Skip to main content

It's never too late to learn

In her 60s, Estelle Golden earns master's degree in film and media studies

movie clapboard
November 28, 2022
Estelle Golden is receiving a master's degree in ASU's Film and Media Studies online program

Editor's note: This story is part of a series of profiles of notable fall 2022 graduates.

Estelle Golden’s professional life is full.

She’s been an actress in films and plays for more than 35 years. She directs and teaches drama classes at Shoreline Community College in Shoreline, Washington, just outside of Seattle.

Yet, in her 60s – Golden doesn’t want to give her specific age for fear casting directors will dismiss her as being too old – she decided to pursue a master’s degree at Arizona State University.

OK, that’s not exactly true. It was decided for her.

“So, the school where I work, we got to a point about five or six years ago where they said they want their teachers to have their master’s degree,” Golden said. “So I told my husband, ‘This is going to be expensive.’”

But when Golden started taking classes at ASU the cost became, if not irrelevant, secondary in her mind.

“What started off as, ‘OK, I just have to do this, I have to get through it,’ turned into, ‘Oh my God, this is amazing,’” said Golden, who will graduate in December with a Master of Advanced Study in film and media studies. “ASU has the biggest bang for the buck.”

Golden spoke with ASU News about her late-in-life education and how it’s never too late to learn.

Question: Why did you choose ASU?

Answer: I know all about acting. I know about creating characters and I know how to direct. But connecting the dots with film studies was something that I hadn’t really delved into. And to be honest, when I was younger and all I was pushed to do was become an actor, school didn’t matter to me very much. And I had a lot of acting opportunities. But now, at this age, I was able to sit back and say, “I want to really understand about feminist film theorists. I want to really understand how film informs how we treat people in our society.” I looked at a number of programs online, I looked at ASU’s faculty, did some research, looked at the classes that were being offered in the program, and it just felt right.”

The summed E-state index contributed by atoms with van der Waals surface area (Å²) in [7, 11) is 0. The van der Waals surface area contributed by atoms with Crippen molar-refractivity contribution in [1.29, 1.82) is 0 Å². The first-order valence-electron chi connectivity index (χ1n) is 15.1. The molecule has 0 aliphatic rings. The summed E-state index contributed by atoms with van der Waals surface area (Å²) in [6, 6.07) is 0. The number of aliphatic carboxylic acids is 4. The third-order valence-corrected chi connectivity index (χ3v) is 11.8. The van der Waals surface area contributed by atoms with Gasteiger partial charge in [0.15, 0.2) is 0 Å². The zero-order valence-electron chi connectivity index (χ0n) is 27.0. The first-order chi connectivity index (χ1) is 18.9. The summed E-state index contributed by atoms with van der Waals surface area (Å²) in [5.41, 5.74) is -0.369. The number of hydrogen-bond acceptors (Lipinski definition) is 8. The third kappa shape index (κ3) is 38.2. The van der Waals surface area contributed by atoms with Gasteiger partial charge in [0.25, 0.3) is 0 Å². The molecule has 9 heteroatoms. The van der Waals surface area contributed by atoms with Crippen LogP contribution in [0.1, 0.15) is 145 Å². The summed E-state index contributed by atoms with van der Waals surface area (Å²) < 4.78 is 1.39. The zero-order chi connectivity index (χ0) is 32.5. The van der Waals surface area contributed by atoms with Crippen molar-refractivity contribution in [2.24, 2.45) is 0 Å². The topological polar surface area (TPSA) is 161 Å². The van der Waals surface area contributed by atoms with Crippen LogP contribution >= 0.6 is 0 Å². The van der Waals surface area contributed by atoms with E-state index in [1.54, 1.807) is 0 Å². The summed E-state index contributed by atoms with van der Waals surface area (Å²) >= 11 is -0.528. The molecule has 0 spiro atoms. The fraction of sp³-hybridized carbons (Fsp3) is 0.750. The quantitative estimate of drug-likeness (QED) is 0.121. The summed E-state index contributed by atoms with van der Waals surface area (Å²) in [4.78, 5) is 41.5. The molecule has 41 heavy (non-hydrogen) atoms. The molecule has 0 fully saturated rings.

Q: What’s something you learned while at ASU – in the classroom or otherwise – that surprised you or changed your perspective?

A: The professors that I’ve had, I feel like I’m an advertisement for the school when I talk about it. I have had incredible people teaching me, and I have become a very deep reader because of it. Instead of skim reading, I’ve really honed skills of mine in terms of writing academic papers that I have never done before. Whenever you are pushing the boundaries of your capabilities it can only help you be better.

Q: Which professor taught you the most important lesson while at ASU?

A: Christopher Bradley has, in terms of screenwriting and understanding story, has been phenomenal. I had Katie Brown for the film studies class and she’s a fabulous professor. I’ll be honest. Out of all the faculty I’ve had, I didn’t have one I didn’t like.

Q: What’s the best piece of advice you’d give to students still in school?

A: Stay with it and devote the time you need to get what you can out of this. I think that’s the benefit of being an older student. I truly understand that now. It will benefit you later in life if you devote yourself to really focusing on the task at hand. What you’re learning now, if you really take it in, will help you later.

Q: As an online student, what was your favorite spot for power studying?

A: I have a place upstairs in my house where I have a nice window facing the backyard and I close myself in there. It just created this very secluded but warm environment so there’s nothing distracting.

Q: What are your plans after graduation?

A: Continue teaching, acting directing. And writing has become something I am very excited about. I’m working on a full-length screenplay. The idea for this film came to me standing in a very crowded grocery store. The idea of women at a certain age maybe feeling a little bit out of control of their lives and following a certain pathway because they think they’re supposed to, and then coming out of that and maybe taking control back of their lives. It’s kind of a psychological thriller. But it has to do with women who are older — call them of a certain age — that tend to get ignored and pushed to the back.

Q: If someone gave you $40 million after graduation to solve one problem on our planet, what would you tackle?

A: It would either have to be housing or hunger. They’re equally important. Life can’t continue if you don’t feed them. And you can’t go on in life and succeed and be happy without a home to live in.

Top photo by Pixabay.

More Arts, humanities and education


Portrait of MK Ford.

Multifaceted dance artist to join ASU School of Music, Dance and Theatre

The School of Music, Dance and Theatre at Arizona State University has announced that innovative dancer, choreographer and filmmaker MK Ford will be joining the faculty as a clinical assistant…

People dressed in an array of colorful fashion designs standing in a line.

ASU FIDM spotlights 12 exquisite designs at iconic LA Memorial Coliseum

On June 5, at the iconic LA Memorial Coliseum, the Central City Association (CCA) of Los Angeles hosted the 28th annual Treasures of Los Angeles. ASU FIDM was one of the seven Legacy Visionaries…

High school students hold up bright red fans.

High school students gather at ASU for annual Asian Pacific Advocacy, Culture and Education program

Across the U.S., Asian American, Native Hawaiian and Pacific Islander (AANHPI) communities have a longstanding and rich history of resiliency and contributing to improving society, both locally and…